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Levomepromazine



Levomepromazine
Systematic (IUPAC) name
(2R)-3-(2-Methoxyphenothiazine-10-yl-)-N,N,2-trimethylpropanamine
Identifiers
CAS number 60-99-1
(7104-38-3 [maleate], 1236-99-3 [HCl])
ATC code N05AA02
PubChem 72287
Chemical data
Formula C19H24N2OS 
Mol. mass 328.473 g/mol
Pharmacokinetic data
Bioavailability approx. 50 to 60%
Metabolism Hepatic
Half life ~ 20 hours
Excretion feces and urine (metabolites), unchanged drug only 1%
Therapeutic considerations
Pregnancy cat.

Only if clearly needed

Legal status

Rx-only (n.a. in the USA)

Routes oral, seldom i.m.

Additional recommended knowledge

Contents

General Remarks and Pharmacology

Levomepromazine in Germany and Methotrimeprazine in America (Sold as Nosinan® Nozinan®, Levoprome®) is an aliphatic phenothiazine neuroleptic drug. It is a low potent antipsychotic (approximately half as potent as chlorpromazine). It has strong analgesic and also strong antiemetic properties. Serious side effects include tardive dyskinesia and the potentially fatal neuroleptic malignant syndrome. Patient willingness to take this drug is low because of the agonizing side effect of akathisia. It is an aliphatic compound combined with phenothiazine which was introduced by Dupont as an insecticide in 1935. It exerts its actions through a central adrenergic-blocking, a dopamine-blocking, a serotonin-blocking, and a anticholinergic blocking. [1]

  • Absorption, and other characteristics : Levomepromazine has an incomplete oral bioavailability, because it undergoes considerable first-pass-metabolism in the liver. It has a halflife of approximately 20 hours (15 to 30 hours). Maximum plasma levels are reached 1 to 4 hours after oral dosing. After i.m.-doses maximum plasma levels are seen after 30 to 90 minutes.
  • Distribution : The approximate distribution volume is 30 l/kg. Levomepromazin is lipophilic and crosses easily the blood-brain-barrier and the placenta, and can also be found in the milk of breast-feeding mothers. Liquor concentration usually exceeds the plasma concentrations.
  • Metabolism : Levomepromazine is metabolized in the liver and degraded to a Sulfoxid-, a Glucuronid- and a Demethyl-moiety.
  • Elimination : Drug elimination (as metabolites, only 1% of unchanged levomepromazin is recovered) is relatively slow. The metabolites are found in feces and urine.
  • Mode of Action : Levomepromazine blocks the following postsynaptic receptors:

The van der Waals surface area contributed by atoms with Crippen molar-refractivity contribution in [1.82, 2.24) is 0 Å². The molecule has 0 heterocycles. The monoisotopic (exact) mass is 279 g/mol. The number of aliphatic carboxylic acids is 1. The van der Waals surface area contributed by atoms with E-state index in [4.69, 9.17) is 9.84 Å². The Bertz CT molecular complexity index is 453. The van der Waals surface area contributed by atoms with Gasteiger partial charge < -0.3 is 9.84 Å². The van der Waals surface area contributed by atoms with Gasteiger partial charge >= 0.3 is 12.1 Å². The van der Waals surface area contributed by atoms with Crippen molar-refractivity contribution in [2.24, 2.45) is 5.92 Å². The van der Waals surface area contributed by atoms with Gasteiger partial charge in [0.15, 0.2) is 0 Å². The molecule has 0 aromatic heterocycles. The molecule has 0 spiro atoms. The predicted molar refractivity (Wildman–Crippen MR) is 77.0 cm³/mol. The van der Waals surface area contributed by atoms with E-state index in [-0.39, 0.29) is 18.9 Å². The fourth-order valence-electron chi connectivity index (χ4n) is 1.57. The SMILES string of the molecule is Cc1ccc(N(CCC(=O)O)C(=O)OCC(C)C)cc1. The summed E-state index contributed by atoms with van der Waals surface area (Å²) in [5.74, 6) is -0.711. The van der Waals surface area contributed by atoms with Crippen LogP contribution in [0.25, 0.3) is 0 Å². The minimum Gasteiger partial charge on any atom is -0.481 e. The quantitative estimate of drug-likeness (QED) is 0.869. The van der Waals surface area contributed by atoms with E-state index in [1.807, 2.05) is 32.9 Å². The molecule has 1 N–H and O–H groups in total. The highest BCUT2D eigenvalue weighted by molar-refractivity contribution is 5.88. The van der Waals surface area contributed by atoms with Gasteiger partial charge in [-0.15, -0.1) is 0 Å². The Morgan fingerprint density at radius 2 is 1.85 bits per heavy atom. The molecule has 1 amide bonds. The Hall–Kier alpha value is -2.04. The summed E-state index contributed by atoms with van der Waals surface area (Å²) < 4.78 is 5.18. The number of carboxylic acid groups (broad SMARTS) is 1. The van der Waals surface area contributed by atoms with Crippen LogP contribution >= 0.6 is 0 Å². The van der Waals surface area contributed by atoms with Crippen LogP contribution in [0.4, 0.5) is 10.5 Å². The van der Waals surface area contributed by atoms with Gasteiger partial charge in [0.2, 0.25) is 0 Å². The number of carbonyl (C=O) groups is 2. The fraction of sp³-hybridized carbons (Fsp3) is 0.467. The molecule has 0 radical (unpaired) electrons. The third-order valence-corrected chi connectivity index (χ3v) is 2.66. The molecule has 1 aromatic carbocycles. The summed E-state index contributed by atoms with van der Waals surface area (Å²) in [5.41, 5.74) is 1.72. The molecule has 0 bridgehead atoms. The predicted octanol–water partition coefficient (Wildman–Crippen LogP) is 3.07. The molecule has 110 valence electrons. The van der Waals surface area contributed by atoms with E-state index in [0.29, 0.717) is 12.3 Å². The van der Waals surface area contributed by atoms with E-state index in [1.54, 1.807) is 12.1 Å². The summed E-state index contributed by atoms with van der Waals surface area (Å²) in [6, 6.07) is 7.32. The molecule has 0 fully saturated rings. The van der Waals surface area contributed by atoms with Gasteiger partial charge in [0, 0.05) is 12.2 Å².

The mode of action explains the particular pharmacological effects of levomepromazine.

Currently, levomepromazine is not registered in the USA. In Europe it has been marketed for decades as Neurocil® and Nozinan®. Nozinan® is also available in Canada.

Some American physicians are currently conducting studies regarding the strong analgesic effect of levomepromazine.

Indications

Levomepromazine is used for the treatment of psychosis, particular those of schizophrenia, and manic phases of bipolar disorder. It should never be used in the treatment of agitated depressions because this drug increases agitation through the side effect of akathisia.

Levomepromazine is also used at lower doses for the treatment of Nausea

Side effects

The most commonly complained about side effect is the agonizing akathisia. Levomepromazine has prominent sedative and anticholinergic/sympatholytic effects (dry mouth, hypotension, sinus tachycardia, extreme night sweats) and causes massive weight gain. These side effects normally preclude prescribing the drug in doses needed for full remission of schizophrenia, so it has to be combined with a more potent antipsychotic. In any case, blood pressure and EKG should be monitored regularly.

Other symptoms include muscle stiffness, fever and neuroleptic malignant syndrome.

Interactions

Dosages of concomitantly administered opioids should be reduced by approximately half, because levomepromazine amplifies the therapeutic actions and side-effects of opioids. Combination with tramadol (Ultram) is associated with increased risk of seizures.

Additive sedative effects and confusional states may emerge if levomepromazine is given with benzodiazepines or barbiturates. This may be avoided by using the lowest dose possible with the substances in question.

Exert particular caution in combining levomepromazine with other anticholinergic drugs (tricyclic antidepressants and antiparkinsonian-agents): Particularly the elderly may develop delirium, high fever, severe obstipation, even ileus and glaucoma. Reduce both the dose of levomepromazine and the dose of the other drug. If possible, avoid such combinations.

Caffeine and/or stimulantes of the ephedrine/amphetamine type may counteract the specific actions of levomepromazine. Concomitant use of these substances should be avoided.

Coffee and black tea should be avoided because they decrease the absorption of levomepromazine considerably. The same is true for antacids; these should be given 1 to 2 hours before or after oral administration of leveomepromazine.

References

  1. ^ "Facts and Comparisons" III W. Port Plaza, Suite 300 St. Louis MO. USA 63146-3098 (telephone 314-216-2100 or 1-800-223-0554). (Note this book is currently used by Rite Aid Pharmacies in the USA as a reference aid and it is a loose bound updatable book. The updatable section called "Antipsychotic Agents" is (c)1990
  • PubChem Substance Summary: Levomepromazine National Center for Biotechnology Information.
  • NOZINAN - Lévomépromazine Doctissimo Guides des Medicaments
 
This article is licensed under the GNU Free Documentation License. It uses material from the Wikipedia article "Levomepromazine". A list of authors is available in Wikipedia.
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